School of engineering and applied science

The challenge of 3-D printing with metal

A team of researchers led by Jan Schroers, professor of mechanical engineering & materials science, has shown that using metals with 3-D printing may be much more practical than previously thought. To do so, the researchers used metallic glass, a relatively new material stronger than even the best metals, but with the pliability of plastic. The results were published in Materials Today. The process of 3-D printing with metal is still challenging and limited, but metallic glasses can undergo continuous softening upon heating. The breakthrough could greatly reduce the costs and resources involved by taking advantage of this softening behavior. 

Robots teach social skills

A study led by Brian Scassellati, professor of computer science, found significant improvements in the social skills of children with autism spectrum disorder (ASD) after a month of working with robots. Modeling eye contact and other social behaviors, the robots guided the children of 12 participating families through storytelling and interactive games designed to promote social skills such as emotional understanding, taking turns, and seeing things from others’ perspectives. A robot was placed in the home of each participating family and the children worked with the robots for 30 minutes every day for 30 days. The results were published in Science Robotics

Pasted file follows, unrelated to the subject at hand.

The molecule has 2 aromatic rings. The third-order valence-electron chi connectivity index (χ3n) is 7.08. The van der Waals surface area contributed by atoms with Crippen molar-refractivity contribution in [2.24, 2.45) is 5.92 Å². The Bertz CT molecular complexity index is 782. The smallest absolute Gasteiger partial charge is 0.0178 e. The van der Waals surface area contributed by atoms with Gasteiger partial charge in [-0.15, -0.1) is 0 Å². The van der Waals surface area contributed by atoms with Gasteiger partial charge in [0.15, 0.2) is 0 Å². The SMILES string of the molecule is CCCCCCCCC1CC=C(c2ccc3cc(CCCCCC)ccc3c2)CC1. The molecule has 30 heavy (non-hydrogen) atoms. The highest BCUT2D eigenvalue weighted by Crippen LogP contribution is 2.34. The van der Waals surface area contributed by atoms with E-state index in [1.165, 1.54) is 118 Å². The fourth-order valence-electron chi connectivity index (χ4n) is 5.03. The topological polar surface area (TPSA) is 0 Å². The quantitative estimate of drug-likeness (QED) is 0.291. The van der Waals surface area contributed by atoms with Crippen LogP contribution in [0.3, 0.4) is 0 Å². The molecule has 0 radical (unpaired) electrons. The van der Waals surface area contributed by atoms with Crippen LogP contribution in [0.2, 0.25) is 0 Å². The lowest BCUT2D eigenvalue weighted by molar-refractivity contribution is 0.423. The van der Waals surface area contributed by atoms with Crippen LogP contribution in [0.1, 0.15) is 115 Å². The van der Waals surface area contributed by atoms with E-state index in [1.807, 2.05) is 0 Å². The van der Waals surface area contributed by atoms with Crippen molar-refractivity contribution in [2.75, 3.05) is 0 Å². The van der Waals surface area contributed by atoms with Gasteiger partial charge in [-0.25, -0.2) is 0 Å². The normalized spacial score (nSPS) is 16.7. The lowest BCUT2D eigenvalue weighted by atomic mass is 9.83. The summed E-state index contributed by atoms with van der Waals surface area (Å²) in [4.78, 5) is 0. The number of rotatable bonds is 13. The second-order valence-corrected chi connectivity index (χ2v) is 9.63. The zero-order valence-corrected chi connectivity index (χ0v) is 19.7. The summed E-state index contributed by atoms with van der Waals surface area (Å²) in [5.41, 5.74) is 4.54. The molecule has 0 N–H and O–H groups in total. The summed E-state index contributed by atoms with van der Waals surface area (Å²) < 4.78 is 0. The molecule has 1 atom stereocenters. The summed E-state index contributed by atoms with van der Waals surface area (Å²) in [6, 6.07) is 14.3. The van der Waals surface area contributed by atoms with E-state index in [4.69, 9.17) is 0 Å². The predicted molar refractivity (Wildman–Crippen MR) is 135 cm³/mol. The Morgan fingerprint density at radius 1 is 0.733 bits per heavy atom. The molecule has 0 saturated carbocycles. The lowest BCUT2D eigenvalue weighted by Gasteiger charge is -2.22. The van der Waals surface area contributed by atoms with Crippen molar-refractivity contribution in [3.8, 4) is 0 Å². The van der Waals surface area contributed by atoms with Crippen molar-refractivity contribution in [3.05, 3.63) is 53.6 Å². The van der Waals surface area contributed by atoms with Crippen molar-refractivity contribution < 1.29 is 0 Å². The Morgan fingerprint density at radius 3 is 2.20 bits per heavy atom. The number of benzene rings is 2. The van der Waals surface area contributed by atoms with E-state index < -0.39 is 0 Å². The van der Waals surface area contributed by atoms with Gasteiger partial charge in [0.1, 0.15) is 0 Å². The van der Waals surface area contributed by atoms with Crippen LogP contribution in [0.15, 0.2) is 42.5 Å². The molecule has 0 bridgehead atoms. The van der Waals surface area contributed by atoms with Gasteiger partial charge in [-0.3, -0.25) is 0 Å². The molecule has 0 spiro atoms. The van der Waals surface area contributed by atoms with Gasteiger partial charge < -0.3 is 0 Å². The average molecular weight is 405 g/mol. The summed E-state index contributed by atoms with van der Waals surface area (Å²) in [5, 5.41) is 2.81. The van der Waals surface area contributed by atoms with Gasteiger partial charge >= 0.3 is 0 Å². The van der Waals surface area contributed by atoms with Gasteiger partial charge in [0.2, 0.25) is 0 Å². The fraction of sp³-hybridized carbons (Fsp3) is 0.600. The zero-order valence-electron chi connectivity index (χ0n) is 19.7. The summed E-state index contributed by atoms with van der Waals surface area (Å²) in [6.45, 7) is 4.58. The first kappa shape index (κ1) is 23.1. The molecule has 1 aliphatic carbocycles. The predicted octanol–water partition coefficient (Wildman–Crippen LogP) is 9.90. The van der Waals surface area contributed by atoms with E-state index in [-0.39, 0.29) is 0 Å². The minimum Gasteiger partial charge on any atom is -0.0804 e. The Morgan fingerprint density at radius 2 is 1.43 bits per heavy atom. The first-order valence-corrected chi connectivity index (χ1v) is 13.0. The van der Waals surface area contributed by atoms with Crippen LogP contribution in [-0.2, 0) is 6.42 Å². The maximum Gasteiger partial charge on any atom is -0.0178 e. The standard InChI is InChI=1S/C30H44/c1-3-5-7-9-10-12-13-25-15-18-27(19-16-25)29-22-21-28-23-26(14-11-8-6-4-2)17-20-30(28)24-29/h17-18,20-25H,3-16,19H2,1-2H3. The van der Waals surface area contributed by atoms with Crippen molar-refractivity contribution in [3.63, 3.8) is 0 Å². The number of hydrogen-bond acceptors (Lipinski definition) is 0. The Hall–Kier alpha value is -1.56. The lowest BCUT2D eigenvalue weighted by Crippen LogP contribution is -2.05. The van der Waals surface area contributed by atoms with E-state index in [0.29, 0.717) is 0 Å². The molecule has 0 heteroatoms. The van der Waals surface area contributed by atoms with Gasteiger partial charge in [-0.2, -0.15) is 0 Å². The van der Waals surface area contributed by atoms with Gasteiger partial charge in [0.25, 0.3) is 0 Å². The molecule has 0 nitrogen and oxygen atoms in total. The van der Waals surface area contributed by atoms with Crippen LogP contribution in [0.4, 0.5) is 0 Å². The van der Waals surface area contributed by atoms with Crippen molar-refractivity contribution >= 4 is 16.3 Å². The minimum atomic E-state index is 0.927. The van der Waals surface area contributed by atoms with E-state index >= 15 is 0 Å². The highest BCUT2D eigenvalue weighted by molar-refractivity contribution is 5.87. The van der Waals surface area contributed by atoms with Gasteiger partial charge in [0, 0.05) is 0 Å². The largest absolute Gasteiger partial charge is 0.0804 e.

Interim dean honored

Cited for his pioneering research, Mitchell Smooke, interim dean of the School of Engineering & Applied Science, has been named a 2018 fellow of the Combustion Institute. Smooke, the Strathcona Professor of Mechanical Engineering & Materials Science and Applied Physics, was among a group of researchers from around the world named as new members to the institute. Those chosen are recognized by their peers in the field for outstanding contributions to combustion, whether in research or in applications. The institute, an international, nonprofit, educational, and scientific society, noted Smooke’sresearch on developing numerical and computational procedures to solve problems relating to chemically reacting flows, especially flame structure.

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